There’s Language ….And Then There’s Sacred Language

11-21-2021From the desk of Fr. VillaJohn Byron Kuhner

There was a recent article in Inside the Vatican September-October 2021 wherein the author John Byron Kuhner raises the question how does language operate in the liturgy? He then asks the provocative question: why wouldn’t we want our prayers and Mass in the mother tongue instead of Latin? In answering this question he raises the notion not simply of language but what’s called hieratic or sacred language. A couple of bullet points from his essay:

Hebrew in the time of Jesus was a dead language yet was used in the synagogue and the Temple in worship. Jesus spoke Aramaic and the Bible was translated into Greek to reach Greek-speaking Jews.

India’s religious culture is sustained to this day by songs, chants, prayers written in Sanskrit, a language just as dead as Latin. Tibetan Buddhists like the Dalai Lama pray in classical Tibetan from the 12th century and not modern Tibetan. Muslims pray in 7th century Arabic even though Arabic has changed a great deal from then. Part of the reason for this is that sacred language is meant to differ from ordinary language because sacred means set apart for God and different from the profane.

The language of the Mass in the earliest centuries was Greek not Latin. A remnant of this is the word “Kyrie” at Mass was means Lord in Greek. On Good Friday Greek again appears in the Reproaches: Hagios Ho Theos (Holy is God); Hagios Ho Ischyros (Holy and Strong); Hagios Athanatos Eleison Hemas (Holy Immortal One have mercy on us.) Eventually the Mass was celebrated in Latin. However, it was not street-Greek or street-Latin. It was language developed for worship. Some important papal comments about Latin and the teaching of the Second Vatican Council:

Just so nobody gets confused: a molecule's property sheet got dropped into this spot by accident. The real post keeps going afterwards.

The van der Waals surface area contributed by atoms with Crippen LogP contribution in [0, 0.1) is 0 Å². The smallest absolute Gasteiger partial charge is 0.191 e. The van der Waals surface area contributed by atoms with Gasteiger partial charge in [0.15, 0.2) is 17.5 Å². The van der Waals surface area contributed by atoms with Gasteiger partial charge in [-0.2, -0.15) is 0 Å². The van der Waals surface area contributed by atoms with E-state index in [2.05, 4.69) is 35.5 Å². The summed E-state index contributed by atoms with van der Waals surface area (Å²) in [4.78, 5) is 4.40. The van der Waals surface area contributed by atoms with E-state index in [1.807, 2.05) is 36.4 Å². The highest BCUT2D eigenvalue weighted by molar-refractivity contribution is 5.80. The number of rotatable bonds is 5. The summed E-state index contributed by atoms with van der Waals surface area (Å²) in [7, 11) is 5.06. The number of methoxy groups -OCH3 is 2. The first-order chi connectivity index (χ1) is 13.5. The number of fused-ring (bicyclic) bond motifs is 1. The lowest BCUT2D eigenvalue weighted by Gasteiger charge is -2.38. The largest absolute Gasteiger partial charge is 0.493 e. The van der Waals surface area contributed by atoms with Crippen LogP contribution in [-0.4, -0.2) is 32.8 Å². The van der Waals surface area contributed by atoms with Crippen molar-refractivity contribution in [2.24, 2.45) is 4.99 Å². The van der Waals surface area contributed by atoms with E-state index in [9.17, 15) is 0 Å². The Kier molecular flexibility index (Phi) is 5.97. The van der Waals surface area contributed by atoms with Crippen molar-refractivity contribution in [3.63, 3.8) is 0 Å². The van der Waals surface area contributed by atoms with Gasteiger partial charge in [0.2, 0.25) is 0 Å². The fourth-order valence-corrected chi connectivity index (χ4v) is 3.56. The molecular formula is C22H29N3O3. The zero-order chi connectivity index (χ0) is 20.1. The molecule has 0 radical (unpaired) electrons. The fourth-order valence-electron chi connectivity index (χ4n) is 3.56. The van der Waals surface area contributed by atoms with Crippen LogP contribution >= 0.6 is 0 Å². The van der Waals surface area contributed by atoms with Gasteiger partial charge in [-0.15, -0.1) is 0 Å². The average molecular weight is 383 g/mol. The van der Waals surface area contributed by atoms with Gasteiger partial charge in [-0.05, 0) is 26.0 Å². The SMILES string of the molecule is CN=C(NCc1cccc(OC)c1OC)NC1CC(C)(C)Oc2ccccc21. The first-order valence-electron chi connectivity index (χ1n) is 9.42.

Pope Pius XI, Officiorum Omnium, 1922 "For the Church, precisely because it embraces all nations and is destined to endure until the end of time... of its very nature requires a language which is universal, immutable, and non-vernacular."

Pope Pius XII, Mediator Dei "The use of the Latin language prevailing in a great part of the Church affords at once an imposing sign of unity and an effective safeguard against the corruption of true doctrine."

Pope John XXIII, Veterum Sapientia, 1962 "The Catholic Church has a dignity far surpassing that of every merely human society, for it was founded by Christ the Lord. It is altogether fitting, therefore, that the language it uses should be noble, majestic and non-vernacular."

Second Vatican Council, Sacrosanctum Concilium, 1963 #36 "The use of Latin, with due respect to particular law, is to be preserved in the Latin Rites." #54 "Nevertheless care must be taken to ensure that the faithful may also be able to say or sing together in Latin those parts of the Ordinary of the Mass which pertain to them."

Pope Paul VI, Sacrificium Laudis, 1966 "The Latin language is assuredly worthy of being defended with great care instead of being scorned; for the Latin Church it is the most abundant source of Christian civilization and the richest treasury of piety... we must not hold in low esteem these traditions of your fathers which were your glory for centuries."